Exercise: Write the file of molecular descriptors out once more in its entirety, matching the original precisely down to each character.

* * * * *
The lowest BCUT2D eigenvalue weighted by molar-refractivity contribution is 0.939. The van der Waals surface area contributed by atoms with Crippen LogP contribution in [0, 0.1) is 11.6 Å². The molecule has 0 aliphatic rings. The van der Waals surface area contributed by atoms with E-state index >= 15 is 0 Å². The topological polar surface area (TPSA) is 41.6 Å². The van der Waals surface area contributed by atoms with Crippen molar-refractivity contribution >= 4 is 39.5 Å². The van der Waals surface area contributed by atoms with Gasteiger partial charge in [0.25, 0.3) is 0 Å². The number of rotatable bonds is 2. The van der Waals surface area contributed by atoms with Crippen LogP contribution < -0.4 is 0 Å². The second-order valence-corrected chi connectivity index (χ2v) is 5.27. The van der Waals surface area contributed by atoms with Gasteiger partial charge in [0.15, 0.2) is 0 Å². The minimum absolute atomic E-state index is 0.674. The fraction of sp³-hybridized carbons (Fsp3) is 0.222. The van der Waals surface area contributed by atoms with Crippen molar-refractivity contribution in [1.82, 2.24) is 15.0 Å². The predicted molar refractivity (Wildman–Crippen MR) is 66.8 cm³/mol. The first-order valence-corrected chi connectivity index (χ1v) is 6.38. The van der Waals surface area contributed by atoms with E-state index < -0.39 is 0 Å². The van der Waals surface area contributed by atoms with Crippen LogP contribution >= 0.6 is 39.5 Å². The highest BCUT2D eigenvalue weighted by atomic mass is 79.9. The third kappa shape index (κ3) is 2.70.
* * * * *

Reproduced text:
The lowest BCUT2D eigenvalue weighted by molar-refractivity contribution is 0.939. The van der Waals surface area contributed by atoms with Crippen LogP contribution in [0, 0.1) is 11.6 Å². The molecule has 0 aliphatic rings. The van der Waals surface area contributed by atoms with E-state index >= 15 is 0 Å². The topological polar surface area (TPSA) is 41.6 Å². The van der Waals surface area contributed by atoms with Crippen molar-refractivity contribution >= 4 is 39.5 Å². The van der Waals surface area contributed by atoms with Gasteiger partial charge in [0.25, 0.3) is 0 Å². The number of rotatable bonds is 2. The van der Waals surface area contributed by atoms with Crippen LogP contribution < -0.4 is 0 Å². The second-order valence-corrected chi connectivity index (χ2v) is 5.27. The van der Waals surface area contributed by atoms with Gasteiger partial charge in [0.15, 0.2) is 0 Å². The minimum absolute atomic E-state index is 0.674. The fraction of sp³-hybridized carbons (Fsp3) is 0.222. The van der Waals surface area contributed by atoms with Crippen molar-refractivity contribution in [1.82, 2.24) is 15.0 Å². The predicted molar refractivity (Wildman–Crippen MR) is 66.8 cm³/mol. The first-order valence-corrected chi connectivity index (χ1v) is 6.38. The van der Waals surface area contributed by atoms with E-state index < -0.39 is 0 Å². The van der Waals surface area contributed by atoms with Crippen LogP contribution >= 0.6 is 39.5 Å². The highest BCUT2D eigenvalue weighted by atomic mass is 79.9. The third kappa shape index (κ3) is 2.70.